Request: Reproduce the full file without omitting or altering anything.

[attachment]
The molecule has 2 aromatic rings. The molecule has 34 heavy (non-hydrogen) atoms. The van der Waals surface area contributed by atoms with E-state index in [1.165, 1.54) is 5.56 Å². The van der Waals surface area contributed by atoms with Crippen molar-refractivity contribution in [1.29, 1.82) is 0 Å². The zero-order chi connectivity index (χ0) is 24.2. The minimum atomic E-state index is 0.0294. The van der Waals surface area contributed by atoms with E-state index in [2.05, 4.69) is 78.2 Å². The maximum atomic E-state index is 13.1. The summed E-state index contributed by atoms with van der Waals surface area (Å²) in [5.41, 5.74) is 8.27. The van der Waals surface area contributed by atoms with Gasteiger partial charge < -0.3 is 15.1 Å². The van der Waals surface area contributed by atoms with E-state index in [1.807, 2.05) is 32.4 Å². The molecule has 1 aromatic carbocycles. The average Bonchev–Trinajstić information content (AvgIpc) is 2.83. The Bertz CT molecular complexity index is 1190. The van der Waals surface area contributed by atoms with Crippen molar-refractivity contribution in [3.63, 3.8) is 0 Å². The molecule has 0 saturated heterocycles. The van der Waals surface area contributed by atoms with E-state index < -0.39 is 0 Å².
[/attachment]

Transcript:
The molecule has 2 aromatic rings. The molecule has 34 heavy (non-hydrogen) atoms. The van der Waals surface area contributed by atoms with E-state index in [1.165, 1.54) is 5.56 Å². The van der Waals surface area contributed by atoms with Crippen molar-refractivity contribution in [1.29, 1.82) is 0 Å². The zero-order chi connectivity index (χ0) is 24.2. The minimum atomic E-state index is 0.0294. The van der Waals surface area contributed by atoms with E-state index in [2.05, 4.69) is 78.2 Å². The maximum atomic E-state index is 13.1. The summed E-state index contributed by atoms with van der Waals surface area (Å²) in [5.41, 5.74) is 8.27. The van der Waals surface area contributed by atoms with Gasteiger partial charge < -0.3 is 15.1 Å². The van der Waals surface area contributed by atoms with E-state index in [1.807, 2.05) is 32.4 Å². The molecule has 1 aromatic carbocycles. The average Bonchev–Trinajstić information content (AvgIpc) is 2.83. The Bertz CT molecular complexity index is 1190. The van der Waals surface area contributed by atoms with Crippen molar-refractivity contribution in [3.63, 3.8) is 0 Å². The molecule has 0 saturated heterocycles. The van der Waals surface area contributed by atoms with E-state index < -0.39 is 0 Å².